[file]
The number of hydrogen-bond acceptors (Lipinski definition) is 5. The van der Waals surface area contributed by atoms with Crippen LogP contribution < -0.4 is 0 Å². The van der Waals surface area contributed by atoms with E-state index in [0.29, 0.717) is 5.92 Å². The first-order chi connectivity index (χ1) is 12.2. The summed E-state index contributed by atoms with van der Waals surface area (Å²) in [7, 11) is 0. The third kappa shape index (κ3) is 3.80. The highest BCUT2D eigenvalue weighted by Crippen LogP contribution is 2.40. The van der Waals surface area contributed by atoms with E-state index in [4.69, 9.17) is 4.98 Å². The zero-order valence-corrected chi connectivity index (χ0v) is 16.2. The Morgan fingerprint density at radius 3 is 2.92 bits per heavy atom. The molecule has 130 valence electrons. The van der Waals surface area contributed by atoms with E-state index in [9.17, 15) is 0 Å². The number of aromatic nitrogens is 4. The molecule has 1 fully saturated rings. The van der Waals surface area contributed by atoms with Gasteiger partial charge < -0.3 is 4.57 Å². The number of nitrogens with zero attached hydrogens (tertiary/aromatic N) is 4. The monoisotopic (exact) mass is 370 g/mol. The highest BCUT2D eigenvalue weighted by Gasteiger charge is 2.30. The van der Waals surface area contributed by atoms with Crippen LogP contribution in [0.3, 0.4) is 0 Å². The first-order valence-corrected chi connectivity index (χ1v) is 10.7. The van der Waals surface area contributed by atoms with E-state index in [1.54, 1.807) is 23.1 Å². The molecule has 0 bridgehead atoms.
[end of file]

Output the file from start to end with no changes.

The number of hydrogen-bond acceptors (Lipinski definition) is 5. The van der Waals surface area contributed by atoms with Crippen LogP contribution < -0.4 is 0 Å². The van der Waals surface area contributed by atoms with E-state index in [0.29, 0.717) is 5.92 Å². The first-order chi connectivity index (χ1) is 12.2. The summed E-state index contributed by atoms with van der Waals surface area (Å²) in [7, 11) is 0. The third kappa shape index (κ3) is 3.80. The highest BCUT2D eigenvalue weighted by Crippen LogP contribution is 2.40. The van der Waals surface area contributed by atoms with E-state index in [4.69, 9.17) is 4.98 Å². The zero-order valence-corrected chi connectivity index (χ0v) is 16.2. The Morgan fingerprint density at radius 3 is 2.92 bits per heavy atom. The molecule has 130 valence electrons. The van der Waals surface area contributed by atoms with E-state index in [9.17, 15) is 0 Å². The number of aromatic nitrogens is 4. The molecule has 1 fully saturated rings. The van der Waals surface area contributed by atoms with Gasteiger partial charge < -0.3 is 4.57 Å². The number of nitrogens with zero attached hydrogens (tertiary/aromatic N) is 4. The monoisotopic (exact) mass is 370 g/mol. The highest BCUT2D eigenvalue weighted by Gasteiger charge is 2.30. The van der Waals surface area contributed by atoms with Crippen LogP contribution in [0.3, 0.4) is 0 Å². The first-order valence-corrected chi connectivity index (χ1v) is 10.7. The van der Waals surface area contributed by atoms with E-state index in [1.54, 1.807) is 23.1 Å². The molecule has 0 bridgehead atoms.